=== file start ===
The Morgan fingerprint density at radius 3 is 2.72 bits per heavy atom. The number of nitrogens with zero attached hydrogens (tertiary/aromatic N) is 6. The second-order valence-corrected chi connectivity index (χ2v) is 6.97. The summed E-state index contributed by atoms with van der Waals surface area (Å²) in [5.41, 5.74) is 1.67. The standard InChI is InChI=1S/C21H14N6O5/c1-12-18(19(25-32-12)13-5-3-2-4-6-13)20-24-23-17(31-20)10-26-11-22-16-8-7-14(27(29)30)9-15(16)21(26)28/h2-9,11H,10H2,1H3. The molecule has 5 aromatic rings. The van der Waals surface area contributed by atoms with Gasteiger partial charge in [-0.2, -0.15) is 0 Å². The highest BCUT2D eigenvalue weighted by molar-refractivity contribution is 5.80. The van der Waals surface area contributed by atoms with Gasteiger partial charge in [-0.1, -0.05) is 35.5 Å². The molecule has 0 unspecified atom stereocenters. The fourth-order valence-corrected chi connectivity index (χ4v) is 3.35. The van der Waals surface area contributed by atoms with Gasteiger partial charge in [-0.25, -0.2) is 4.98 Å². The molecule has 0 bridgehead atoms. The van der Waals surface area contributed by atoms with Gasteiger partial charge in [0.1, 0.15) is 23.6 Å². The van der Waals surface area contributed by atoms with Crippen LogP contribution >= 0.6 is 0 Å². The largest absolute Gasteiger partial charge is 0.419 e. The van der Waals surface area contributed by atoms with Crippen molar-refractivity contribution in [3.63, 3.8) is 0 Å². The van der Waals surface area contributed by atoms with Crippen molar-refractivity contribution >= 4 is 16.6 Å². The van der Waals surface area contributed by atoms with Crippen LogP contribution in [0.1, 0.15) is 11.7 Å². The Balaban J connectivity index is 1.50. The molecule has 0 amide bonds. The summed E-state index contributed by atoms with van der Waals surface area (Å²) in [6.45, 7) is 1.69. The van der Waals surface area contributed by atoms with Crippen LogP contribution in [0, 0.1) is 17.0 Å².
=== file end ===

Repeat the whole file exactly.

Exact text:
The Morgan fingerprint density at radius 3 is 2.72 bits per heavy atom. The number of nitrogens with zero attached hydrogens (tertiary/aromatic N) is 6. The second-order valence-corrected chi connectivity index (χ2v) is 6.97. The summed E-state index contributed by atoms with van der Waals surface area (Å²) in [5.41, 5.74) is 1.67. The standard InChI is InChI=1S/C21H14N6O5/c1-12-18(19(25-32-12)13-5-3-2-4-6-13)20-24-23-17(31-20)10-26-11-22-16-8-7-14(27(29)30)9-15(16)21(26)28/h2-9,11H,10H2,1H3. The molecule has 5 aromatic rings. The van der Waals surface area contributed by atoms with Gasteiger partial charge in [-0.2, -0.15) is 0 Å². The highest BCUT2D eigenvalue weighted by molar-refractivity contribution is 5.80. The van der Waals surface area contributed by atoms with Gasteiger partial charge in [-0.1, -0.05) is 35.5 Å². The molecule has 0 unspecified atom stereocenters. The fourth-order valence-corrected chi connectivity index (χ4v) is 3.35. The van der Waals surface area contributed by atoms with Gasteiger partial charge in [-0.25, -0.2) is 4.98 Å². The molecule has 0 bridgehead atoms. The van der Waals surface area contributed by atoms with Gasteiger partial charge in [0.1, 0.15) is 23.6 Å². The van der Waals surface area contributed by atoms with Crippen LogP contribution >= 0.6 is 0 Å². The largest absolute Gasteiger partial charge is 0.419 e. The van der Waals surface area contributed by atoms with Crippen molar-refractivity contribution in [3.63, 3.8) is 0 Å². The van der Waals surface area contributed by atoms with Crippen molar-refractivity contribution >= 4 is 16.6 Å². The van der Waals surface area contributed by atoms with Crippen LogP contribution in [0.1, 0.15) is 11.7 Å². The Balaban J connectivity index is 1.50. The molecule has 0 amide bonds. The summed E-state index contributed by atoms with van der Waals surface area (Å²) in [6.45, 7) is 1.69. The van der Waals surface area contributed by atoms with Crippen LogP contribution in [0, 0.1) is 17.0 Å².